viagra. talk to your doctor. see if america's most prescbed ed treatment is right for you. ♪ ♪ >> glenn: we are less than 24 hours away from standing in front of that great building. the lincoln memorial. tomorrow. hello, america. i'm going to give you a little preview of something that is going to happen kind of at the kennedy center tonight. they're now at the kennedy center getting ready. those who will join me on stage, but we'll talk a little bit about it tonight. on this program we talked about the black robe brigade, preachers in colonial america. they were called that because they wore black robes. that's what they robe when they were preaching. the british didn't really like the preachers in america. they placed the entire blame for the american revolution on the preachers and said if it wasn't for the preachers, the people in america would be one big happy british family. when they went to america, they started going after churches and preachers and burned them down to the ground from new york, to new jersey, to virginia. that's if you were lucky. other churc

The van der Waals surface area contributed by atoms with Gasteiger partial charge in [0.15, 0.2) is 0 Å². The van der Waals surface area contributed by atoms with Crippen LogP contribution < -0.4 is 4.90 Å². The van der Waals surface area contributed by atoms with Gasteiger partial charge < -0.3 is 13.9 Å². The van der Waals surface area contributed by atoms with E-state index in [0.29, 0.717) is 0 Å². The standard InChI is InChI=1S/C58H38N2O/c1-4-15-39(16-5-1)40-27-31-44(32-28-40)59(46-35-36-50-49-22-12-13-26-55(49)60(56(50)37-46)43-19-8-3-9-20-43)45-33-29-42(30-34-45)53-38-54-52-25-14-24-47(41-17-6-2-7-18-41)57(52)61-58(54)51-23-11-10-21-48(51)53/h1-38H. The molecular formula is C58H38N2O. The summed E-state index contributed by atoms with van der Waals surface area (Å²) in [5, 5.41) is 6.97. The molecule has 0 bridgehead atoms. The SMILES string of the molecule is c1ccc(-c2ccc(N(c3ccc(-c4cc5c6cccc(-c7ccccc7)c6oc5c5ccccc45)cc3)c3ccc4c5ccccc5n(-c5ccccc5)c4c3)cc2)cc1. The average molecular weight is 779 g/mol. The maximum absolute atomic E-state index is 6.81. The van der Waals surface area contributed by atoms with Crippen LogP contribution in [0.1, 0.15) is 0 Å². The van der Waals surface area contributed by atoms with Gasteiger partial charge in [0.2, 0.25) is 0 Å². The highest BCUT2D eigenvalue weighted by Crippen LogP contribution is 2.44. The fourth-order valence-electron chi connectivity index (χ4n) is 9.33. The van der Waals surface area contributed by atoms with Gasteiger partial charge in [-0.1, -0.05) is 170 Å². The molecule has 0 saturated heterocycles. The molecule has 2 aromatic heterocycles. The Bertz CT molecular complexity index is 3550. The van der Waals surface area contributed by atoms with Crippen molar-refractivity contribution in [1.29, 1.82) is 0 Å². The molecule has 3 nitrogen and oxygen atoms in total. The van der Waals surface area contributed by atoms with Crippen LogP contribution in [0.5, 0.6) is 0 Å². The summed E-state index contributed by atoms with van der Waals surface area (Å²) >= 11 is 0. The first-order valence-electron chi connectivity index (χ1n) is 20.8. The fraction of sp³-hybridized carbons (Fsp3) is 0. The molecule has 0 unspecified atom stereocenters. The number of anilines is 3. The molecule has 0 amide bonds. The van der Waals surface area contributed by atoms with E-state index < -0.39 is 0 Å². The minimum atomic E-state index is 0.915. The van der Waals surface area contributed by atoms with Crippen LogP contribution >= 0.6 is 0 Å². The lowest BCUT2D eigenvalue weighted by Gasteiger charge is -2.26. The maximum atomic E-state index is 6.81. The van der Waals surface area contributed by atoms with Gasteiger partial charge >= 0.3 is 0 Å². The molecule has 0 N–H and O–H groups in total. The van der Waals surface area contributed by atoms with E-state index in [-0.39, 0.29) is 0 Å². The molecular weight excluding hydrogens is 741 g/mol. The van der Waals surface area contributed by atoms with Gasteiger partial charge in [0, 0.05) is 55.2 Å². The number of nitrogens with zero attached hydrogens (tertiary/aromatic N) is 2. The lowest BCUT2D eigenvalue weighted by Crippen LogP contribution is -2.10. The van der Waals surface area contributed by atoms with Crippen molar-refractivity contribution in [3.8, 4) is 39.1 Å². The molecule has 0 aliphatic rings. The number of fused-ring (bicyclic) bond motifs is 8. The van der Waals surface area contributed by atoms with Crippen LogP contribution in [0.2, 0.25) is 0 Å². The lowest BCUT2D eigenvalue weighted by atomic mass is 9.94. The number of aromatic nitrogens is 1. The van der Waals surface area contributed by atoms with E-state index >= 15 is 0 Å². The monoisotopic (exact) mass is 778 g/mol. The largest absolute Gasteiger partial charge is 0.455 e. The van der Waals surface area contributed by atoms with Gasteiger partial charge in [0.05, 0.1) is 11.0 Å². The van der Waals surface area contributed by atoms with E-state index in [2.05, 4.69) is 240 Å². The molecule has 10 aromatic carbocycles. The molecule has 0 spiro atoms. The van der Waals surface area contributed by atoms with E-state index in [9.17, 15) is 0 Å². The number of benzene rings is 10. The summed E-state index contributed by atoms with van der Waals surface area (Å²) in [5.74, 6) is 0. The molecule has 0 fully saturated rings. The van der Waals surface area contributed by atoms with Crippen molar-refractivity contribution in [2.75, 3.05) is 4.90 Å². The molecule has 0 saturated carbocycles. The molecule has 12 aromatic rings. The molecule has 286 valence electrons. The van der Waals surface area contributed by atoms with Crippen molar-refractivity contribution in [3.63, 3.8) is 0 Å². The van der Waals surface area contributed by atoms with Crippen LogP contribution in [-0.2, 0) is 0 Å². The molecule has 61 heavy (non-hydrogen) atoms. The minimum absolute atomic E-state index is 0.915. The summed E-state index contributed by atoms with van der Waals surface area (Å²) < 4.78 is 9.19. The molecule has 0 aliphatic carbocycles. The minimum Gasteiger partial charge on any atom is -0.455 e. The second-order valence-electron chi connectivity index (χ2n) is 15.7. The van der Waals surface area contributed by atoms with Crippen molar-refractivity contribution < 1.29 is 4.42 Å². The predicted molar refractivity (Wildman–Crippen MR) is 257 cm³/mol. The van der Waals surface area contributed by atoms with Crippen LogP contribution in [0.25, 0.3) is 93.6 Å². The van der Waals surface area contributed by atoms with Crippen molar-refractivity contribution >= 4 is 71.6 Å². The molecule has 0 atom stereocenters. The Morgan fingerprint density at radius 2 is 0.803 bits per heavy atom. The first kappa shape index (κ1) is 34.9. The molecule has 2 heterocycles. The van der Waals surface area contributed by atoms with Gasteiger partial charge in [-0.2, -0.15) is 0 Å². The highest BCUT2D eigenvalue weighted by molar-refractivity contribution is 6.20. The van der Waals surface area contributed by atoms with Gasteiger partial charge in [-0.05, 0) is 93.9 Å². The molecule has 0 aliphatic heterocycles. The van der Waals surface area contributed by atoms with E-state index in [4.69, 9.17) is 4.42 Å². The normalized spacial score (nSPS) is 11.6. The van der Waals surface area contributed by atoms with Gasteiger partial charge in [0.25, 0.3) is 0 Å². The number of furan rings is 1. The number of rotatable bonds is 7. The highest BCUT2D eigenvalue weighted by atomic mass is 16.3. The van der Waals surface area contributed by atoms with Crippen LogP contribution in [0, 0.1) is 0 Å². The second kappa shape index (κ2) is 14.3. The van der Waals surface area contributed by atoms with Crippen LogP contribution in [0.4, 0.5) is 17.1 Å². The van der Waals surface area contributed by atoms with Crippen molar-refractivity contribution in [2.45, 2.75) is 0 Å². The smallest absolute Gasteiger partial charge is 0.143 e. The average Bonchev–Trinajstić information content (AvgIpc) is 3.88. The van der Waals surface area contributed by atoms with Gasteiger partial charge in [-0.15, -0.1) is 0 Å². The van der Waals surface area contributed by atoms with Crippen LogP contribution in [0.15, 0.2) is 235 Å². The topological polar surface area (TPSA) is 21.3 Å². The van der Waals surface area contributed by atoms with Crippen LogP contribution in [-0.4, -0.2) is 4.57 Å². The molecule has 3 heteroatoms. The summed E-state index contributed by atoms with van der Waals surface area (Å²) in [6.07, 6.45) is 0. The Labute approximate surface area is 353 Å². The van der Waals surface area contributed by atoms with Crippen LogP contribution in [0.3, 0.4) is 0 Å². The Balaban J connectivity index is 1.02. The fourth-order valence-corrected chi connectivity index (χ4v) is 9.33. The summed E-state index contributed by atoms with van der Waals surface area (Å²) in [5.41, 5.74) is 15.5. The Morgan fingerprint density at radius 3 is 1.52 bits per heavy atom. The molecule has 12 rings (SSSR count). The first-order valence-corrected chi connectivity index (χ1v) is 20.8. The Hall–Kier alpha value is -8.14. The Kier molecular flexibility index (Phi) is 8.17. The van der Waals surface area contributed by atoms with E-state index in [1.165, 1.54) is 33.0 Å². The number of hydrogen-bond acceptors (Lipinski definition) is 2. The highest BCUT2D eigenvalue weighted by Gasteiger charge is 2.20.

Search Results 0 to 49 of about 4,947 (some duplicates have been removed)